10 July, 03:58 PM
Yermak’s ally Tatarov could be difficult to remove, says Ukrainian MP
The letter devotes a lot of attention to Yernak’s deputy, Oleh Tatarov, who is responsible for anti-corruption efforts at the Office of the President of Ukraine. Spartz points out that Tatarov has been holding up key leadership appointments across several anti-corruption agencies, leaving Special Anti-corruption Prosecutor’s Office (SAPO) and National Anti-corruption Bureau of Ukraine (NABU) incapacitated for over a year.
A NABU investigation into Tatarov’s affairs was underway before he assumed his current post. The congresswoman notes that his case was then closed under allegedly shady circumstances. She then brings up Tatarov’s government service during the tenure of fugitive pro-Russia former President Viktor Yanukovych.
In an interview with NV Radio, Ukrainian MP for the Holos (Ukrainian for “voice”) political party and sitting member of the parliamentary anti-corruption committee Yaroslav Yurchyshyn outlines two possible reasons for Tatarov keeping his government post:
First. Tatarov is the focal point of the administration’s influence over law enforcement. He is intimately aware of how the whole system functions. Oleksii Symonenko, a deputy Prosecutor General responsible for a number of allegedly politically-motivated criminal probes, attended Tatarov’s birthday party. He also was in charge of the selection procedure for a new head of the
He is currently spearheading efforts to replace Ivan Bakanov as the chief of the Security Service of Ukraine, with his old colleague from Yanukovych years, Vasyl Malyuk. Zelenskyy has been rather displeased with Bakanov, who was largely absent during the initial stage of the war.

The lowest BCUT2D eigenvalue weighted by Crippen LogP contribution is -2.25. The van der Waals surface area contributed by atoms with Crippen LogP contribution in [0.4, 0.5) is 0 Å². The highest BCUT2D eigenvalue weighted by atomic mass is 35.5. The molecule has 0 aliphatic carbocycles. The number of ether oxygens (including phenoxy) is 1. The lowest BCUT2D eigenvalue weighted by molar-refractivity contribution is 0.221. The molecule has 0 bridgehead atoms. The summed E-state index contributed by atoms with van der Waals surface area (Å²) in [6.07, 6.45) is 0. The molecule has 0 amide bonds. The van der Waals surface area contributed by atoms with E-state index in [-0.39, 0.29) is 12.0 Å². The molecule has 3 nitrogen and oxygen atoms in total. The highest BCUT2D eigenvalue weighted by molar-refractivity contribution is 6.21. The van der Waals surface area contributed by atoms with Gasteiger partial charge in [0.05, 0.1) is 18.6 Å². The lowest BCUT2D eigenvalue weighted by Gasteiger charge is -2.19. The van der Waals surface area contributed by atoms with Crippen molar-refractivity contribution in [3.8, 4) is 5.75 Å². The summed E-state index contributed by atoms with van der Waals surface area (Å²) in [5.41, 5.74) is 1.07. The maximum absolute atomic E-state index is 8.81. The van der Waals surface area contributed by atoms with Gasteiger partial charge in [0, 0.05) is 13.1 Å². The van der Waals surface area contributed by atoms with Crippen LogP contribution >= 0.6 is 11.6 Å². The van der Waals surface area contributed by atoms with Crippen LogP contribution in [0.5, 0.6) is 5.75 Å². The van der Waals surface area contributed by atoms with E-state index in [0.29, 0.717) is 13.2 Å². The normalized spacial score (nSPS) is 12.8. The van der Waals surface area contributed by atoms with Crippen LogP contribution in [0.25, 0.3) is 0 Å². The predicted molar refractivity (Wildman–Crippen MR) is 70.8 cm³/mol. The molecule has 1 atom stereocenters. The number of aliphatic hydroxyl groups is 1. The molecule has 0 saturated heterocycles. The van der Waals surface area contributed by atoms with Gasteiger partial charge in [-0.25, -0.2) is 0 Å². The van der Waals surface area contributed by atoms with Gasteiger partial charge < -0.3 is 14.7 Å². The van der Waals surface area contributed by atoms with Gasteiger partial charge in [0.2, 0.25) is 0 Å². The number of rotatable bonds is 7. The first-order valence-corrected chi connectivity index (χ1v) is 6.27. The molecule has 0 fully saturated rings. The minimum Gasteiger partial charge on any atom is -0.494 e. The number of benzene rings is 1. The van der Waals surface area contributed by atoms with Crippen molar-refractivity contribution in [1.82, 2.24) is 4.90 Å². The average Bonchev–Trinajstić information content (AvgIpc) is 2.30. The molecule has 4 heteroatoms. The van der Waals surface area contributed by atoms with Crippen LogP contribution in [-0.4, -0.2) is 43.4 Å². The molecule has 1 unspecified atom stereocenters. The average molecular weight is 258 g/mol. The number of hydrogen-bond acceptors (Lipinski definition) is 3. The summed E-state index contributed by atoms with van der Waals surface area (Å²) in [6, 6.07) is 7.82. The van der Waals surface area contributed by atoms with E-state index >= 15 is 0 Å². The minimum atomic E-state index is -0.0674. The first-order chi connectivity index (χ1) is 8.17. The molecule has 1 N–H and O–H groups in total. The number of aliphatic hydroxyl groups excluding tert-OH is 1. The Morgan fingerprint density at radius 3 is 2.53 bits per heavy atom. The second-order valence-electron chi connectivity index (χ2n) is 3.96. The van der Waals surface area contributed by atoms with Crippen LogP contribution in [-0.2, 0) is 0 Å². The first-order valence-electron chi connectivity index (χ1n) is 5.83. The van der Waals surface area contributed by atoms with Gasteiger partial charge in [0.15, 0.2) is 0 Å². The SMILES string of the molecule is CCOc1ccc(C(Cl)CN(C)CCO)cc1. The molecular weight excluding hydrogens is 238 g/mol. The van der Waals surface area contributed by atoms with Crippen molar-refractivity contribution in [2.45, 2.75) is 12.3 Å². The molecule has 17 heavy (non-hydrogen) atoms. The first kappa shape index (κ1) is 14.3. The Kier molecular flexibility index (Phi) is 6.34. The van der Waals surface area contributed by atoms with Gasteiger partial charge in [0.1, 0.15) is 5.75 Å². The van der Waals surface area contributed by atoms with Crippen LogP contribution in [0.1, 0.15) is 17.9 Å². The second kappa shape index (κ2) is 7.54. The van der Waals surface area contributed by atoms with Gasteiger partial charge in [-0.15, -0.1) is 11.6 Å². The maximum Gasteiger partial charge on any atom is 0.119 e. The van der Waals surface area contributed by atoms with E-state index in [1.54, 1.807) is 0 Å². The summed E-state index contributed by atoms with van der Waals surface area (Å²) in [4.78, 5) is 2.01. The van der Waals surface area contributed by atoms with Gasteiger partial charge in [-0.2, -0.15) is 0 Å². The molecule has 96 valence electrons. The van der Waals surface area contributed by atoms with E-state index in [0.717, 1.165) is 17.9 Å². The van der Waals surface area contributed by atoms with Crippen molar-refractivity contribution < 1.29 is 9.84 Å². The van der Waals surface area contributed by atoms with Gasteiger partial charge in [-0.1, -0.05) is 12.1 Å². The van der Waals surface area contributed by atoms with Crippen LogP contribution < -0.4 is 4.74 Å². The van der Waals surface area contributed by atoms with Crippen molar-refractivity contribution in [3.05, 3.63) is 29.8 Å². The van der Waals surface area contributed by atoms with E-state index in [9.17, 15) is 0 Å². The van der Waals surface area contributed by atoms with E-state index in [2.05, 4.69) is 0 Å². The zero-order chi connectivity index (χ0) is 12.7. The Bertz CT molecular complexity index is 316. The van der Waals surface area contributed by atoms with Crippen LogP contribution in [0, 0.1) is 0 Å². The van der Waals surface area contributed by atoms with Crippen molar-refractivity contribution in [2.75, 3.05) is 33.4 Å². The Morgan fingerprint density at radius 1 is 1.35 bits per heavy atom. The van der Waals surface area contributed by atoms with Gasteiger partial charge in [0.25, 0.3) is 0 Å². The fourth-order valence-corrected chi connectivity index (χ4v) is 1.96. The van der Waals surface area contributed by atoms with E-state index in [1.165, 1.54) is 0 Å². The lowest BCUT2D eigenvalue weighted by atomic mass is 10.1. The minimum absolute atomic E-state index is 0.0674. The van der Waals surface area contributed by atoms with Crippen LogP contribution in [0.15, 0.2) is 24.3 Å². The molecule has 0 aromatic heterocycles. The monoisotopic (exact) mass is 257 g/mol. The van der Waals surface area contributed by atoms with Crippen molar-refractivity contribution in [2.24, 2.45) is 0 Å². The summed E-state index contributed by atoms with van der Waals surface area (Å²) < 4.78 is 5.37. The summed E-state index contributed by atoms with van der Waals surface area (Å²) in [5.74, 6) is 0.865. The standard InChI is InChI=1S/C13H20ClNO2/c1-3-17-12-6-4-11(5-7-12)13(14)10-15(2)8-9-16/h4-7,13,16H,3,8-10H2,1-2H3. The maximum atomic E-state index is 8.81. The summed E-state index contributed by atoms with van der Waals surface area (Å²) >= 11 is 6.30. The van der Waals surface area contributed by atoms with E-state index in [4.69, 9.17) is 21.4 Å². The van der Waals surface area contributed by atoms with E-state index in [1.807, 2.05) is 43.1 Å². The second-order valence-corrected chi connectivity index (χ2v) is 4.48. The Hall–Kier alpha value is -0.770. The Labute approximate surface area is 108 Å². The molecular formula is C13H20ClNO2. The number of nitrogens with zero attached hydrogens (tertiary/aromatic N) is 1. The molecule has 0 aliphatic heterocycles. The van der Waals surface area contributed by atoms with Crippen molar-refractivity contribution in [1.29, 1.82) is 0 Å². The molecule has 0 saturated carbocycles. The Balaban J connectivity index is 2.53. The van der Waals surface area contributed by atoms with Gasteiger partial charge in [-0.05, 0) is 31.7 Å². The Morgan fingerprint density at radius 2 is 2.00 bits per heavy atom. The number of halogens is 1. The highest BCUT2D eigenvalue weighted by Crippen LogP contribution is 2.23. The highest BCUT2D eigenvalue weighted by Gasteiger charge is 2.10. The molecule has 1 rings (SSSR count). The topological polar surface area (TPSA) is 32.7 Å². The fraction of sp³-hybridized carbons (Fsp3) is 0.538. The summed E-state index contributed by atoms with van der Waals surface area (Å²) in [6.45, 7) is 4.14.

Essentially, Tatarov managed to accrue a great deal of power over law enforcement, despite not having any kind of mandate for it. He is pivotal as a focal point for that whole field. He curates everything to do with penalizing officials – another aspect of the natural concentration of executive power under martial law. Obviously, it’s critical that the government maintains a firm grip on law enforcement in times like these.
Second. Extensive dossiers on senior officials – a well-known political instrument since the Soviet era. Every notable state official has a folder with compromising material on them, kept somewhere safe, ready to be pulled up and used, should the need arise. A target then faces a choice: submit to blackmail, or get dragged through and broken by the judiciary and law enforcement.
This approach was widespread in Ukraine under former President Leonid Kuchma, and had a renaissance under Yanukovych. Democracy-leaning presidents made an effort to lay off this instrument, although such dossiers are assembled in all countries, including the United States and EU. Everyone has a weakness, which is sometimes too tempting for others to not exploit.
However, there is reason to believe that Tatarov has a dossier like that for every single person of interest, including his boss Yermak. I don’t think he has something on the president, though. Zelenskyy is an outsider, and it’s hard to pin him down on anything besides doing paid gigs at political events. Not to mention, his conduct during the war has placed him beyond reproach in the eyes of Ukrainians. Tatarov likely has plenty of compromising material on Yermak and other key figures in the administration.
As to what could be in those dossiers – if Spartz is correct in suggesting Tatarov is in contact with Moscow, there could be a very wide selection there.
That’s why I’m skeptical Tatarov could be quietly pushed aside. The president had more than enough good reasons to do it earlier, and yet Tatarov remains a key figure in the administration. Unfortunately, he’s not someone who works to advance European and democratic ideals – quite the contrary.